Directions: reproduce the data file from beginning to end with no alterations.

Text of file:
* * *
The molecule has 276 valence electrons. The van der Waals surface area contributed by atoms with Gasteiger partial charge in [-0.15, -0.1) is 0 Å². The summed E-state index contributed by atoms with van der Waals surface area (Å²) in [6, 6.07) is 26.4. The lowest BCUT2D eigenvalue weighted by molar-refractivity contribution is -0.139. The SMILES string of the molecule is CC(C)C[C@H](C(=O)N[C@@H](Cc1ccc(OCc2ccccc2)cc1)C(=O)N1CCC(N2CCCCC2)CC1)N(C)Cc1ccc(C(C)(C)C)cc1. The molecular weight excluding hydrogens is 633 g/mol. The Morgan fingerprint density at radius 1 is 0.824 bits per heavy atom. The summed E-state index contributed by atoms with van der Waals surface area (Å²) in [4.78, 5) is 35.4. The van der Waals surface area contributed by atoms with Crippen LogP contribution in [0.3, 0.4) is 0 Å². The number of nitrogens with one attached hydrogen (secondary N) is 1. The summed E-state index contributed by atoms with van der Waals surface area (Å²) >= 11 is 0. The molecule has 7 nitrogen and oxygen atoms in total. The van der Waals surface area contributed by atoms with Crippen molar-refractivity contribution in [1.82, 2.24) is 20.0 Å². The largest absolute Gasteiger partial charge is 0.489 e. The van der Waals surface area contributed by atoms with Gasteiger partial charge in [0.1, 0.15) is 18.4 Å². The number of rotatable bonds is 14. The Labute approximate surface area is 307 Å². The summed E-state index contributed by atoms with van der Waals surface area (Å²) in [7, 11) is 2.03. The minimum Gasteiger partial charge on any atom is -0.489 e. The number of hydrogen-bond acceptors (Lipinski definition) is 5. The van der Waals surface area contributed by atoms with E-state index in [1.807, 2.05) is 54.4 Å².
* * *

The molecule has 276 valence electrons. The van der Waals surface area contributed by atoms with Gasteiger partial charge in [-0.15, -0.1) is 0 Å². The summed E-state index contributed by atoms with van der Waals surface area (Å²) in [6, 6.07) is 26.4. The lowest BCUT2D eigenvalue weighted by molar-refractivity contribution is -0.139. The SMILES string of the molecule is CC(C)C[C@H](C(=O)N[C@@H](Cc1ccc(OCc2ccccc2)cc1)C(=O)N1CCC(N2CCCCC2)CC1)N(C)Cc1ccc(C(C)(C)C)cc1. The molecular weight excluding hydrogens is 633 g/mol. The Morgan fingerprint density at radius 1 is 0.824 bits per heavy atom. The summed E-state index contributed by atoms with van der Waals surface area (Å²) in [4.78, 5) is 35.4. The van der Waals surface area contributed by atoms with Crippen LogP contribution in [0.3, 0.4) is 0 Å². The number of nitrogens with one attached hydrogen (secondary N) is 1. The summed E-state index contributed by atoms with van der Waals surface area (Å²) >= 11 is 0. The molecule has 7 nitrogen and oxygen atoms in total. The van der Waals surface area contributed by atoms with Crippen molar-refractivity contribution in [1.82, 2.24) is 20.0 Å². The largest absolute Gasteiger partial charge is 0.489 e. The van der Waals surface area contributed by atoms with Gasteiger partial charge in [0.1, 0.15) is 18.4 Å². The number of rotatable bonds is 14. The Labute approximate surface area is 307 Å². The summed E-state index contributed by atoms with van der Waals surface area (Å²) in [7, 11) is 2.03. The minimum Gasteiger partial charge on any atom is -0.489 e. The number of hydrogen-bond acceptors (Lipinski definition) is 5. The van der Waals surface area contributed by atoms with E-state index in [1.807, 2.05) is 54.4 Å².